Another method of protection is the release of an acid from the skin. Once the specimen is physically irritated or touched by another creature, it will release the mucus automatically.
"Two very elegant species of Sea-slug, viz., Eolis punctata [i.e. Facelina annulicornis], and Tritonia arborescens [i.e. Dendronotus frondosus], certainly produce audible sounds. Professor Grant, who first observed the interesting fact in some specimens of the latter which he was keeping in an aquarium, says of the sounds, that 'they resemble very much the clink of a steel wire on the side of the jar, one stroke only been given at a time, and repeated at intervals of a minute or two; when placed in a large basin of water the sound is much obscured, and is like that of a watch, one stroke being repeated, as before, at intervals. The sound is longest and oftenest repeated when the Tritonia are lively and moving about, and is not heard when they are cold and without any motion; in the dark I have not observed any light emitted at the time of the stroke; no globule of air escapes to the surface of the water, nor is any ripple produced on the surface at the instant of the stroke; the sound, when in a glass vessel, is mellow and distinct.' The Professor has kept these Tritonia alive in his room for a month, and during the whole period of their confinement they have continued to produce the sounds with very little diminution of their original intensity. In a small apartment they are audible at the distance of twelve feet. The sounds obviously proceed from the mouth of the animal; and at the instant of the stroke, we observe the lips suddenly separate, as if to allow the water to rush into a small vacuum formed within. As these animals are hermaphrodites, requiring mutual impregnation, the sounds may possibly be a means of communication between them, or, if they are of an electric nature, they may be the means of defending from foreign enemies one of the most delicate, defenceless, and beautiful Gasteropods that inhabit the deep."
Nudibranchs typically deposit their eggs within a gelatinous spiral.
All known nudibranchs are carnivorous. Some feed on sponges, others on hydroids,(e.g. Cuthona) others on bryozoans (phanerobranchs such as Tambja, Limacia, Plocamopherus and Triopha), and some eat other sea slugs or their eggs (e.g. Favorinus) or, on some occasions, are cannibals and prey on members of their own species. Other groups feed on tunicates (e.g. Nembrotha, Goniodoris), other nudibranchs (Roboastra, which are descended from tunicate-feeding species), barnacles (e.g. Onchidoris bilamellata), and anemones (e.g. the Aeolidiidae and other Cladobranchia).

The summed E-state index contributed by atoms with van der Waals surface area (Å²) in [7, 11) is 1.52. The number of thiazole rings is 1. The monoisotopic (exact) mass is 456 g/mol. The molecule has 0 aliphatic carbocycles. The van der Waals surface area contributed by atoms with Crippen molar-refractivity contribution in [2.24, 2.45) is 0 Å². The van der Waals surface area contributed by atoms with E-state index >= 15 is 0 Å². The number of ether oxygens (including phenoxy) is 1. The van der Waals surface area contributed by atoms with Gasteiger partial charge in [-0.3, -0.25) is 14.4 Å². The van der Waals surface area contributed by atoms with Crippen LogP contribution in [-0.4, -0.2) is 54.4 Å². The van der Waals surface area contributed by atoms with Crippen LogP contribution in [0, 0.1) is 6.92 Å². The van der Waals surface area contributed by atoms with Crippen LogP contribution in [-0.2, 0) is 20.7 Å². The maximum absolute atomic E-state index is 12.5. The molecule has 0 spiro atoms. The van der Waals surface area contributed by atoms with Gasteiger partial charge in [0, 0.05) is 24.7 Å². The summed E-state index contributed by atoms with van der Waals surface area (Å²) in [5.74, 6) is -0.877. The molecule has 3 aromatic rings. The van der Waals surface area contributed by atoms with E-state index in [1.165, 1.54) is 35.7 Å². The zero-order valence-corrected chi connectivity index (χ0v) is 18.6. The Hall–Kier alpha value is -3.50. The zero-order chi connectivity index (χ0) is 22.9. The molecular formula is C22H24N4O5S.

The surface dwelling nudibranch, Glaucus atlanticus is a specialist predator of siphonophores, such as the Portuguese Man O' War. This predatory mollusk sucks air into its stomach to keep it afloat and using its muscular foot it clings to the surface film. If it finds a small victim Glaucus simply envelops it with its capacious mouth, but if the prey is a larger siphonophore the mollusk nibbles off its fishing tentacles, the ones carrying the most potent nematocysts. Like some others of its kind Glaucus does not digest the nematocysts; instead, it uses them to defend itself by passing them from its gut to the surface of its skin.
The exact systematics of nudibranchs are a topic of recent revision. Traditionally nudibranchs have been treated as the order Nudibranchia, located in the gastropod mollusc sub-class Opisthobranchia (the marine slugs: which consisted of nudibranchs, sidegill slugs, bubble snails, algae sap-sucking sea slugs, and sea hares). Since 2005, pleurobranchs (which had previously been grouped among sidegill slugs) have been placed alongside nudibranchs in the clade Nudipleura (recognising them as more closely related to each other than to other opisthobranchs). Since 2010, it has been recognised that Opisthobranchia was not a valid clade (it is paraphyletic) and instead Nudipleura has been placed as the first offshoot of Euthyneura (which is the dominant clade of gastropods).
Newer insights derived from morphological data and gene-sequence research, seemed to confirm those ideas. On the basis of investigation of 18S rDNA sequence data, there is strong evidence for support of the monophyly of the Nudibranchia and its two major groups, the Anthobranchia/Doridoidea and Cladobranchia. A study published in May 2001, again revised the taxonomy of the Nudibranchia. They were thus divided into two major clades:
However, according to the taxonomy by Bouchet & Rocroi (2005), currently the most up-to-date system of classifying the gastropods, the Nudibranchia are a subclade within the clade of the Nudipleura. The Nudibranchia are then divided into two clades:
This gallery shows some of the great variability in the color and form of nudibranchs, and also shows a nudibranch egg ribbon.
Nembrotha chamberlaini from Verde Island, the Philippines.
Chromodoris dianae from Verde Island, the Philippines.
A pair of Nembrotha milleri mating at Verde Island, the Philippines.